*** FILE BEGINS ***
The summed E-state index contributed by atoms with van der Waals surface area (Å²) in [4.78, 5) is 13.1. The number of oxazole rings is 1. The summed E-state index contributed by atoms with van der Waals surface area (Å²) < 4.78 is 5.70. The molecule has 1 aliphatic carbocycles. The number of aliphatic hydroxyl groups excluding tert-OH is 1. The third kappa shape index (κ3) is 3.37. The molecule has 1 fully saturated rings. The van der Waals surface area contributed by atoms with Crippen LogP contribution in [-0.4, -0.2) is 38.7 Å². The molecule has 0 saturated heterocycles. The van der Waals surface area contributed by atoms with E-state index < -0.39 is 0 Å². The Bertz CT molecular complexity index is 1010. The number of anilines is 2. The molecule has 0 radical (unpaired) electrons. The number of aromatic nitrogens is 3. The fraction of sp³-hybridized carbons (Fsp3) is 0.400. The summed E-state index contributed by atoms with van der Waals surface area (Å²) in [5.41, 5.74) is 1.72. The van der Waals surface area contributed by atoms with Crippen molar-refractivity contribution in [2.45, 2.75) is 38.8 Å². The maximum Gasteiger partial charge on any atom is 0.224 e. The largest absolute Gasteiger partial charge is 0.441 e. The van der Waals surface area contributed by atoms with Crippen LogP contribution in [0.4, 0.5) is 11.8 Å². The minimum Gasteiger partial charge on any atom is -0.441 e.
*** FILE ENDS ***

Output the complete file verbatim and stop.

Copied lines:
The summed E-state index contributed by atoms with van der Waals surface area (Å²) in [4.78, 5) is 13.1. The number of oxazole rings is 1. The summed E-state index contributed by atoms with van der Waals surface area (Å²) < 4.78 is 5.70. The molecule has 1 aliphatic carbocycles. The number of aliphatic hydroxyl groups excluding tert-OH is 1. The third kappa shape index (κ3) is 3.37. The molecule has 1 fully saturated rings. The van der Waals surface area contributed by atoms with Crippen LogP contribution in [-0.4, -0.2) is 38.7 Å². The molecule has 0 saturated heterocycles. The van der Waals surface area contributed by atoms with E-state index < -0.39 is 0 Å². The Bertz CT molecular complexity index is 1010. The number of anilines is 2. The molecule has 0 radical (unpaired) electrons. The number of aromatic nitrogens is 3. The fraction of sp³-hybridized carbons (Fsp3) is 0.400. The summed E-state index contributed by atoms with van der Waals surface area (Å²) in [5.41, 5.74) is 1.72. The van der Waals surface area contributed by atoms with Crippen molar-refractivity contribution in [2.45, 2.75) is 38.8 Å². The maximum Gasteiger partial charge on any atom is 0.224 e. The largest absolute Gasteiger partial charge is 0.441 e. The van der Waals surface area contributed by atoms with Crippen LogP contribution in [0.4, 0.5) is 11.8 Å². The minimum Gasteiger partial charge on any atom is -0.441 e.